Wednesday, March 9, 2011

Emma Donoghue's Room

I will admit that I resisted picking up this book for some time, despite reading numerous laudatory reviews, because of its subject matter. In case you haven't come across these reviews of the Booker-shortlisted novel, the first half is set in the small, locked room in which a woman and her small child are held captive. The child, Jack, conceived, born, and raised for five years while his mother is the sex slave of the man they call Nick, is a remarkable fictional achievement, a generous and credible and redemptive work of imagination. So all the reviews promised me, but I still felt I couldn't stand to spend any time contemplating the evil involved.

Donoghue, though, manages to put evil in its place. She doesn't deny it, but neither does she allow it to occlude the humanity it tries to destroy. Jack's mother protects her son's innocence remarkably without hampering his need to understand and deal with their reality, and she finds ways to keep their very sequestered, very limited life rich and full of intellectual, physical, creative, and emotional stimulation. This part of the book alone is worth the darkness entailed.

But there's so much more.  Jack and Ma's re-entry into the wider world twists the reader's perspective in intriguing, entertaining, and informative ways. Despite the limitations of his previous home, Room, Jack has personified its spartan elements -- Bed and Wardrobe and Rug and Plant --to provide comfort as well as surprisingly rich fodder for his imagination. In contrast, children in the larger world (his newfound cousin, for example) appear dissatisfied and over-stimulated, less thoughtful and more demanding, with their surfeit of material goods and limitless activities. The media frenzy and audience fascination with mother and son similarly casts our society in a questionable light, particularly when Ma argues with her TV interviewer about the priorities implied in the sensationalizing questions.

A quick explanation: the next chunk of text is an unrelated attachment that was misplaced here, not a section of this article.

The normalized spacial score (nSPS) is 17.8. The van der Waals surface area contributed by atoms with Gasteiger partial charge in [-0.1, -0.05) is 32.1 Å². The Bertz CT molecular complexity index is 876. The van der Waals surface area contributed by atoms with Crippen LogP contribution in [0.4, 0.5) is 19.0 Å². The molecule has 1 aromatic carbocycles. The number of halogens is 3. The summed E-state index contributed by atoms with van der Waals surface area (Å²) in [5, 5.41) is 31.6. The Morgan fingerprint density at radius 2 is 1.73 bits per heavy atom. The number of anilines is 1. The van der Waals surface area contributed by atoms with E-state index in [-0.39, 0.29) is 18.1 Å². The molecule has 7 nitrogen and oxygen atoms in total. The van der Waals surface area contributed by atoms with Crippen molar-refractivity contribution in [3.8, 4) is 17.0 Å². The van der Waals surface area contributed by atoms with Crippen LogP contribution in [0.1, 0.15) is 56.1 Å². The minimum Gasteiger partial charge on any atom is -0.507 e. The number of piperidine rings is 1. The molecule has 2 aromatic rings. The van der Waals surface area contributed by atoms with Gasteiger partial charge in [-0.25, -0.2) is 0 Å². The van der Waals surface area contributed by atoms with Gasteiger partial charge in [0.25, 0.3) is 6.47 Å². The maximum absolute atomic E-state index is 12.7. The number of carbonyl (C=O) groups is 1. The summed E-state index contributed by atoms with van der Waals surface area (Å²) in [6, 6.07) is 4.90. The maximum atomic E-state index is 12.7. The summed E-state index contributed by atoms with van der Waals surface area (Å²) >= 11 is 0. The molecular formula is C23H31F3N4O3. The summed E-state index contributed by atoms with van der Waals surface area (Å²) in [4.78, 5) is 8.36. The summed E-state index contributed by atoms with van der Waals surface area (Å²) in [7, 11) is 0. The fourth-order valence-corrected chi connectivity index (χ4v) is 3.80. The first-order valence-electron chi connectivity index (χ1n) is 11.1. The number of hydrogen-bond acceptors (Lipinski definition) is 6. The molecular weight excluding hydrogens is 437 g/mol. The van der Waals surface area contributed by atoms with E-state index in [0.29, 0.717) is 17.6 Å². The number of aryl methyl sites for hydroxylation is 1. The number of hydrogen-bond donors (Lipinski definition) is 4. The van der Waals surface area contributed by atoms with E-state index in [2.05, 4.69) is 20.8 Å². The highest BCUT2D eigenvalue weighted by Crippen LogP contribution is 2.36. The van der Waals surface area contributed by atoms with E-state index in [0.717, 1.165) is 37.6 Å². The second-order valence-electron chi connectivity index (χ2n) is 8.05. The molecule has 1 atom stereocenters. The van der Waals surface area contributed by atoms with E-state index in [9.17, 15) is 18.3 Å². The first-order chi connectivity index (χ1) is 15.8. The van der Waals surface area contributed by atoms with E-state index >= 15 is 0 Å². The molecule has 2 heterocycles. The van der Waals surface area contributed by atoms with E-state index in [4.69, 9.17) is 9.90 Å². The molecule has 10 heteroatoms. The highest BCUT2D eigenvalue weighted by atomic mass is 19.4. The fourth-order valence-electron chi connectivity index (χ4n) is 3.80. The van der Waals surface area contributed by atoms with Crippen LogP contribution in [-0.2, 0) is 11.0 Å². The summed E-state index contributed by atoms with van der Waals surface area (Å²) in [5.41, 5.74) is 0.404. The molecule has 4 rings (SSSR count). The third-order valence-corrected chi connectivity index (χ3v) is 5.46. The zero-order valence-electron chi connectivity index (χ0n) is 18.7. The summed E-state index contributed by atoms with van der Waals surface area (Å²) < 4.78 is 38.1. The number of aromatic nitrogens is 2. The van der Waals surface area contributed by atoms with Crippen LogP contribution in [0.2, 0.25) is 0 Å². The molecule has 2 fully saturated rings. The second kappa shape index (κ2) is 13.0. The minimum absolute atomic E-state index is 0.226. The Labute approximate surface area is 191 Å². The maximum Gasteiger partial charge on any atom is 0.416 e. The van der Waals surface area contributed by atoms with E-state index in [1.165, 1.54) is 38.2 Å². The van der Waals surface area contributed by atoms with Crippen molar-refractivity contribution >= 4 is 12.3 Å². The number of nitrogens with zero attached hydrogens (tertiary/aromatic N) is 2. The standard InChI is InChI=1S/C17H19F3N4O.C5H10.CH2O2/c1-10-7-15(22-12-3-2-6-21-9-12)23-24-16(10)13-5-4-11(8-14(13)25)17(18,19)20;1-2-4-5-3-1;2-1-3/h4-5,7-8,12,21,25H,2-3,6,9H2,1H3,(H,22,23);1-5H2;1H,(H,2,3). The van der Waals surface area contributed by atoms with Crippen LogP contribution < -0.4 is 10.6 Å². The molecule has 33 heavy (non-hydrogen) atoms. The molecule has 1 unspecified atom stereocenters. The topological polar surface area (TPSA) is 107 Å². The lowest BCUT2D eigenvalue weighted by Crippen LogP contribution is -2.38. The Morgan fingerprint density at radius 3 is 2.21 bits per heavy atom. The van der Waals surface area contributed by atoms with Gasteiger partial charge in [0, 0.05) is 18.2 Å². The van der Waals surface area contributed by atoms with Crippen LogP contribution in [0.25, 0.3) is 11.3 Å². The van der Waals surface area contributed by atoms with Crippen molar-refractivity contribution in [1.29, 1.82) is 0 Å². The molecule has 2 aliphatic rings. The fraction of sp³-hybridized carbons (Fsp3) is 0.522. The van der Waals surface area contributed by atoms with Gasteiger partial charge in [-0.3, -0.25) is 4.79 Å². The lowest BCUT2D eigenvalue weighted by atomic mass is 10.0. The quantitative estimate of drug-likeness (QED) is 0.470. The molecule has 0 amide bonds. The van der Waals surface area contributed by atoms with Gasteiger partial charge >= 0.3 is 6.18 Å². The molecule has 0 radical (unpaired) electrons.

Above all, the novel is redemptive and beautiful. Jack and Ma's relationship is tender and wise and accommodating. And has one of the most compelling representations of breast-feeding you will ever read.

I couldn't help but compare Jack to the rather terrifying young boy in the first section of Nancy Huston's Fault Lines, a young boy whose innocence his family believes in yet who surfs the Internet regularly trying to puzzle out images of violence and sexuality. In many ways, although Jack spends his first five years regularly hiding in the Wardrobe listening to Old Nick's phallic thrusts reverberating through his mother's bed, he is much more innocent than Huston's creation.

If, like me, you have heard about this book but are deterred by its subject matter, I have to say that you should at least try a chapter or two standing in the aisle at the bookstore. I know you'll be drawn to read more, and you'll be glad you did. Let me know . . . As always, I appreciate your comments and look forward to our discussions.


  1. I'm always worried that books with this subject matter are going to be somehow prurient ... rather like a tabloid newspaper expose, but this sounds anything but. I've picked it up a few times in the bookshop. Next time I'll buy it!

  2. That's exactly what I worried about, Tiffany, but I think you'll agree with me that the book does something much different, very worthwhile, and ultimately redemptive in a powerful, not at all facile, way. Let me know if you do read it.

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